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Key Cloud-Native Security Challenges to Know
Microservices are used by DevOps and infrastructure teams to run cloud-native applications.
FREMONT, CA: Organizations all over the world are rapidly adopting cloud-native applications built on new types of infrastructure like containers and serverless platforms. While cloud-native applications provide benefits such as elastic scalability, unparalleled resilience, as well as rapid development velocity, they also introduce new challenges.
Cloud-native applications have a lot of moving parts and rely on fleeting infrastructure elements that are here one minute and gone the next. This creates operational and maintenance issues, but most importantly, it raises security concerns. Cloud-native security necessitates the development of new approaches, strategies, and tools. In this article, we are jotting down a few tips for improving security for an organization's cloud-native portfolio.
Cloud-Native Security Challenges
Multiple Entities to Secure
Microservices are used by DevOps and infrastructure teams to run cloud-native applications. Previously, multiple processes or software functions would run on a single virtual machine. Each processor capability is now packaged as its own container or serverless function. Each entity is susceptible to compromise and must be safeguarded throughout the development lifecycle.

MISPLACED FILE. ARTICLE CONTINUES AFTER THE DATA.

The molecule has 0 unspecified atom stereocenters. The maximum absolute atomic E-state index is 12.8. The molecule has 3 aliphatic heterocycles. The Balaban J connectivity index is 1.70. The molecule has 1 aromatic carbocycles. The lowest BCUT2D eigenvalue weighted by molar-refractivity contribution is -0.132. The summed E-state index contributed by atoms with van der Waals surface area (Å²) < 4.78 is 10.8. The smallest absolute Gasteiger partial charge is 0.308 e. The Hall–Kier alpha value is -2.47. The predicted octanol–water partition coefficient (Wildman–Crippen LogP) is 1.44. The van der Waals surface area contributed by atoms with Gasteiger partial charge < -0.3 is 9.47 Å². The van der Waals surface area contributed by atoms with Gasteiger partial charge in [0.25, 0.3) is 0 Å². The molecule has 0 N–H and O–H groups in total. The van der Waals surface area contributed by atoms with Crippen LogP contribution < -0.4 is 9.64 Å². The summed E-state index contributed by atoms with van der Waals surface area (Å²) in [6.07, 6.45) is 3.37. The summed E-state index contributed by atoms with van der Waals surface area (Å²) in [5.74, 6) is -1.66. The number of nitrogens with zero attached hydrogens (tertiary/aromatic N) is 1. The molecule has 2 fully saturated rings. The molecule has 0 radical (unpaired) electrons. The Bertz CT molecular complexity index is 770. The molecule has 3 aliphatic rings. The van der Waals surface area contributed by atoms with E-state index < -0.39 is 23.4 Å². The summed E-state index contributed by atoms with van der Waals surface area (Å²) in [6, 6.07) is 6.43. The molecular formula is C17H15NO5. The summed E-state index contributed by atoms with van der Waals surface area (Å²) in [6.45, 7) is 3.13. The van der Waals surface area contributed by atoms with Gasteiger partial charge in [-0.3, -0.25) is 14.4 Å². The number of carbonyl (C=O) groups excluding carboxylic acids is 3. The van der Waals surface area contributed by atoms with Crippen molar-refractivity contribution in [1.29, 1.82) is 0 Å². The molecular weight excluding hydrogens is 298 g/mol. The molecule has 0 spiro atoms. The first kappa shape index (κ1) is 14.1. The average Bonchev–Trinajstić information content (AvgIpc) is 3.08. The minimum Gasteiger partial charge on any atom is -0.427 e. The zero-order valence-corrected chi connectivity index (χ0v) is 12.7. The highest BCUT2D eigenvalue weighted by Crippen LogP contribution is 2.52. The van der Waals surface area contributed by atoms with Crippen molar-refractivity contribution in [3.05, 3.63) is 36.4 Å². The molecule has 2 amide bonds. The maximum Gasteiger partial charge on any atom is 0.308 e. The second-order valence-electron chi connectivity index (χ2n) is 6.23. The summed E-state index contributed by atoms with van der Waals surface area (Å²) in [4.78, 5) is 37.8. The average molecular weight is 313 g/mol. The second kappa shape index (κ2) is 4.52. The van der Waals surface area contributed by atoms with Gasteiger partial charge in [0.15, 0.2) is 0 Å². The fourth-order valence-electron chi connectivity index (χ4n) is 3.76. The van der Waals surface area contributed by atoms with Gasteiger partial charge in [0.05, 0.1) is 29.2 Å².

Various Architecture Patterns
Cloud-native systems can include both public and private clouds, as well as cloud services and application architectures. Each architectural pattern may have unique vulnerabilities and security needs. Security teams must comprehend this complex attack surface and devise solutions for securing each architecture.
Environments in Flux
The public and private cloud environments are always changing. Because of the rapid software release cycles, every component of a microservices application may be updated on a daily basis. Furthermore, the adoption of practices such as immutability and infrastructure as code (IaC) means that applications are constantly being disassembled and rebuilt. It can be difficult for security teams to secure these deployments without slowing down the release cycle.